Cargo theft is an important topic in the trucking industry. Nearly every fleet will experience loss of cargo through theft in any given year. Here are some resources to help you before, during, and after theft happens. Protect yourself and your fleet!
Step 1: Report theft to CargoNet
Once you submit your theft, CargoNet will enter the event into their database for the purpose of supporting law enforcement in their recovery efforts and record for analytical purposes. If the theft details are robust, actionable and timely they will disseminate a theft alert through CargoNet’s Law Enforcement communication platform during normal business hours. Another benefit is the theft event data resides in the CargoNet database; where law enforcement and CargoNet analyst can attempt to match a victim with recovered products.
*Although CargoNet will share theft intelligence with CargoNet members, they will brand protect member alerts. Meaning if 123 Trucking Inc. (Association Member) is a victim and reports a theft their company name, driver and customer details will be masked to all parties other than law enforcement.
Step 2: Report theft to the Florida Highway Patrol’s EFTMS
The State of Florida maintains its own cargo theft database called the Electronic Freight Theft Management System. Entering your data into this system helps state and local law enforcement create BOLOs and other timely notification functions. CargoNet and EFTMS are related systems, but it’s best to enter data into both separately. A free account is required to protect your information–only law enforcement can access the EFTMS.
Remember, Cargo Theft is a Major Crime
Florida is ground zero for cargo theft nationwide. Use these tips to help prevent cargo/vehicle theft in the first place and to help recover your equipment faster in the event it is stolen.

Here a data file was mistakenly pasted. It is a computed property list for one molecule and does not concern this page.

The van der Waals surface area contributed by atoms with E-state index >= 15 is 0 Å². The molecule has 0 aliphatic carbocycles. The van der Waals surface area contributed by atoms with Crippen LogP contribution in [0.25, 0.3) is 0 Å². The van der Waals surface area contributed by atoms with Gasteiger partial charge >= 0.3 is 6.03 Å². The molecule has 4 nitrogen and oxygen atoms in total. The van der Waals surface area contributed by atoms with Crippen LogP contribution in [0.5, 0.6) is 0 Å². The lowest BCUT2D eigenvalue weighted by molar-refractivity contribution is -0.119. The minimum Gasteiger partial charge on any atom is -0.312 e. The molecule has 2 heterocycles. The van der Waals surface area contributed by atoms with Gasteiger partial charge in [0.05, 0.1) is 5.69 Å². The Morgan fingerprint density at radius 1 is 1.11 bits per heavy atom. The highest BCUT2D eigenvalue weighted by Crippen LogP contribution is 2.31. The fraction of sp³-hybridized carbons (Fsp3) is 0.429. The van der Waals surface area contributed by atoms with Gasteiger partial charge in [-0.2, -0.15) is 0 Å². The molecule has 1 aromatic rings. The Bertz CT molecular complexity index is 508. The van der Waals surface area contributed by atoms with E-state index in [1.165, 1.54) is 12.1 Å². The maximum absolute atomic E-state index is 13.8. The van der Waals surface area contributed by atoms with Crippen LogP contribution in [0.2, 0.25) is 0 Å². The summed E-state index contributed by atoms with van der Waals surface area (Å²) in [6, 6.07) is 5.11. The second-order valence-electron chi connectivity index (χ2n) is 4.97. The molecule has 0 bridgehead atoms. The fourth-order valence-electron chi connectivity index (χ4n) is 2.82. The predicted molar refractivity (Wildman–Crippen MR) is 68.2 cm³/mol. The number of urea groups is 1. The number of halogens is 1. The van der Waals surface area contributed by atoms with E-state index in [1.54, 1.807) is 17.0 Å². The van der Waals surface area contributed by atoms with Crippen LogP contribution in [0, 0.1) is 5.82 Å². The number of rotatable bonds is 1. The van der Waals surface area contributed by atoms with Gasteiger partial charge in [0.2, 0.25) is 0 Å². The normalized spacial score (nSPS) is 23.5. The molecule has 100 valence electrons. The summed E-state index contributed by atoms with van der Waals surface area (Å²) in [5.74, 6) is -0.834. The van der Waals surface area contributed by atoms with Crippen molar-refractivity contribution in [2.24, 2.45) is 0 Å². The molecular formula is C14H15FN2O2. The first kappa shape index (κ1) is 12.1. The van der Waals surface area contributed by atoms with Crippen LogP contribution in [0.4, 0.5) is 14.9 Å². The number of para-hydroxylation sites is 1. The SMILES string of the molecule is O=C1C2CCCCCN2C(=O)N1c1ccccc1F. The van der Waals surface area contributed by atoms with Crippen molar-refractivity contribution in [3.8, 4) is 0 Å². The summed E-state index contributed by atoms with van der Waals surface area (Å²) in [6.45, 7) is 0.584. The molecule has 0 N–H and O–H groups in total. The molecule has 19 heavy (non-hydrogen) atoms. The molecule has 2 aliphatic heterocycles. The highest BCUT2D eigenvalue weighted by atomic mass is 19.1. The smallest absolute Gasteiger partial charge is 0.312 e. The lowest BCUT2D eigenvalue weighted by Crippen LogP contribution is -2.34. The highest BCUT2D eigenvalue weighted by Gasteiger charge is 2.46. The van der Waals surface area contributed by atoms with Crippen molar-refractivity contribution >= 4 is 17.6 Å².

- Have trucks park away from the highway
- Be wary of people on a cell phone following your truck through a rest area or truck stop. It’s highly likely they are planning to steal your load.
- Beware of double- and triple-brokering loads. This introduces more people into the transaction who have the details of your route, value, etc.
- Avoid freight holdovers for multiple days. Friday-Sunday is especially dangerous in terms of cargo theft.
- Utilize secured lots as much as possible for rest brakes and overnight parking.
- Always use a locking kingpin with a unique combination/key if possible.
- Develop relationships with your local law enforcement in the jurisdictions where you tend to park most frequently, including your home base. Knowing a name and phone number when theft occurs gets action faster.
- Use the latest technologies for load tracking, driver reporting, etc.
- Always perform a thorough background check on potential hires. Inquire about any criminal history for every position.
When Theft Occurs
- Report the theft immediately to local authorities. You MUST have a theft report number to help law enforcement prosecute.
- Be sure to report the theft to the separate databases above IN ADDITION to the local crime report. Law enforcement will not do this for you, but it expands your reporting reach internationally.
- Always have photos of your vehicle on file, as well as bills of lading, vehicle value reports, etc. on hand to complete the report.
- It’s a good idea to have this information duplicated in a place where your driver can access it immediately in the event the truck is stolen. If these documents are in the truck, they go with the thief.
- Remember to include the value of the truck, trailer, cargo, and after-market equipment in the theft report. This helps raise the value of the theft and can make a big difference in the decision to prosecute.
The Wall That Heals is a mobile replica of the Vietnam Veterans Memorial USA Truck will transport the mobile Vietnam Veterans Memorial, The Wall That Heals, to Bridgeport, Conn. USA Truck…
The agency’s listening session on autonomous vehicles was held at the semi-annual Commercial Vehicle Safety Alliance workshop Monday Commenters at the public FMCSA meetings also noted the potential for hours…
OOIDA has opposed the mandate and argues such devices create congestion and speed differentials, which lead to higher accident involvement rates At least one veteran professional driver doesn’t think so (although…